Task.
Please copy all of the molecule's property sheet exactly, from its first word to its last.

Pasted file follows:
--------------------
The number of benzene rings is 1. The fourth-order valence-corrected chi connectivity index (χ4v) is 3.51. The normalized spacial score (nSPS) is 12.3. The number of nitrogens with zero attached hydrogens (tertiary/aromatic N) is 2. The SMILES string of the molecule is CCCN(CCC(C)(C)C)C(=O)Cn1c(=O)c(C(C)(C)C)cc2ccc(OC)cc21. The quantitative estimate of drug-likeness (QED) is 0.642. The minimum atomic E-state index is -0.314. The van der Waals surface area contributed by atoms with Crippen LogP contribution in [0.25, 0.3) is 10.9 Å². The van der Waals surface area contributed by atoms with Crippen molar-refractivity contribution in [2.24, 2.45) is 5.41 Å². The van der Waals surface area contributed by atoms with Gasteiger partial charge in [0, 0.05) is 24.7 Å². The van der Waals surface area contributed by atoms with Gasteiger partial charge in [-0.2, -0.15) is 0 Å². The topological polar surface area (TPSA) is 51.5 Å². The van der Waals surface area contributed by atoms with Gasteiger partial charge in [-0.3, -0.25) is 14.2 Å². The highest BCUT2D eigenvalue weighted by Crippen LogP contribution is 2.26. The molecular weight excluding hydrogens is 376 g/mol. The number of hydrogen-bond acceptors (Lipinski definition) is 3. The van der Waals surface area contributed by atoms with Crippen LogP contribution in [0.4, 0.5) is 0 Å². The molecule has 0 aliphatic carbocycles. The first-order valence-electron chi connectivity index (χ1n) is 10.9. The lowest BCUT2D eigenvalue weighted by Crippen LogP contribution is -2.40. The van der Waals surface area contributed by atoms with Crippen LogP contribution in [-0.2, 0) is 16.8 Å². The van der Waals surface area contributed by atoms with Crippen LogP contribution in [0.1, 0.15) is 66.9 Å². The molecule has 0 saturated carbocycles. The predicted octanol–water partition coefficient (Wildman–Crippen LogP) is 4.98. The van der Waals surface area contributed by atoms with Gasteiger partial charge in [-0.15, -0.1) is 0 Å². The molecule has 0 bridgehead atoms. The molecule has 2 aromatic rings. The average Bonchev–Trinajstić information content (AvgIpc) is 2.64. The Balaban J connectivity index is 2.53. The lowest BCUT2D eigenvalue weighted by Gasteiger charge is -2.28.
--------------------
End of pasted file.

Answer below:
The number of benzene rings is 1. The fourth-order valence-corrected chi connectivity index (χ4v) is 3.51. The normalized spacial score (nSPS) is 12.3. The number of nitrogens with zero attached hydrogens (tertiary/aromatic N) is 2. The SMILES string of the molecule is CCCN(CCC(C)(C)C)C(=O)Cn1c(=O)c(C(C)(C)C)cc2ccc(OC)cc21. The quantitative estimate of drug-likeness (QED) is 0.642. The minimum atomic E-state index is -0.314. The van der Waals surface area contributed by atoms with Crippen LogP contribution in [0.25, 0.3) is 10.9 Å². The van der Waals surface area contributed by atoms with Crippen molar-refractivity contribution in [2.24, 2.45) is 5.41 Å². The van der Waals surface area contributed by atoms with Gasteiger partial charge in [0, 0.05) is 24.7 Å². The van der Waals surface area contributed by atoms with Gasteiger partial charge in [-0.2, -0.15) is 0 Å². The topological polar surface area (TPSA) is 51.5 Å². The van der Waals surface area contributed by atoms with Gasteiger partial charge in [-0.3, -0.25) is 14.2 Å². The highest BCUT2D eigenvalue weighted by Crippen LogP contribution is 2.26. The molecular weight excluding hydrogens is 376 g/mol. The number of hydrogen-bond acceptors (Lipinski definition) is 3. The van der Waals surface area contributed by atoms with Crippen LogP contribution in [0.4, 0.5) is 0 Å². The molecule has 0 aliphatic carbocycles. The first-order valence-electron chi connectivity index (χ1n) is 10.9. The lowest BCUT2D eigenvalue weighted by Crippen LogP contribution is -2.40. The van der Waals surface area contributed by atoms with Crippen LogP contribution in [-0.2, 0) is 16.8 Å². The van der Waals surface area contributed by atoms with Crippen LogP contribution in [0.1, 0.15) is 66.9 Å². The molecule has 0 saturated carbocycles. The predicted octanol–water partition coefficient (Wildman–Crippen LogP) is 4.98. The van der Waals surface area contributed by atoms with Gasteiger partial charge in [-0.15, -0.1) is 0 Å². The molecule has 0 bridgehead atoms. The molecule has 2 aromatic rings. The average Bonchev–Trinajstić information content (AvgIpc) is 2.64. The Balaban J connectivity index is 2.53. The lowest BCUT2D eigenvalue weighted by Gasteiger charge is -2.28.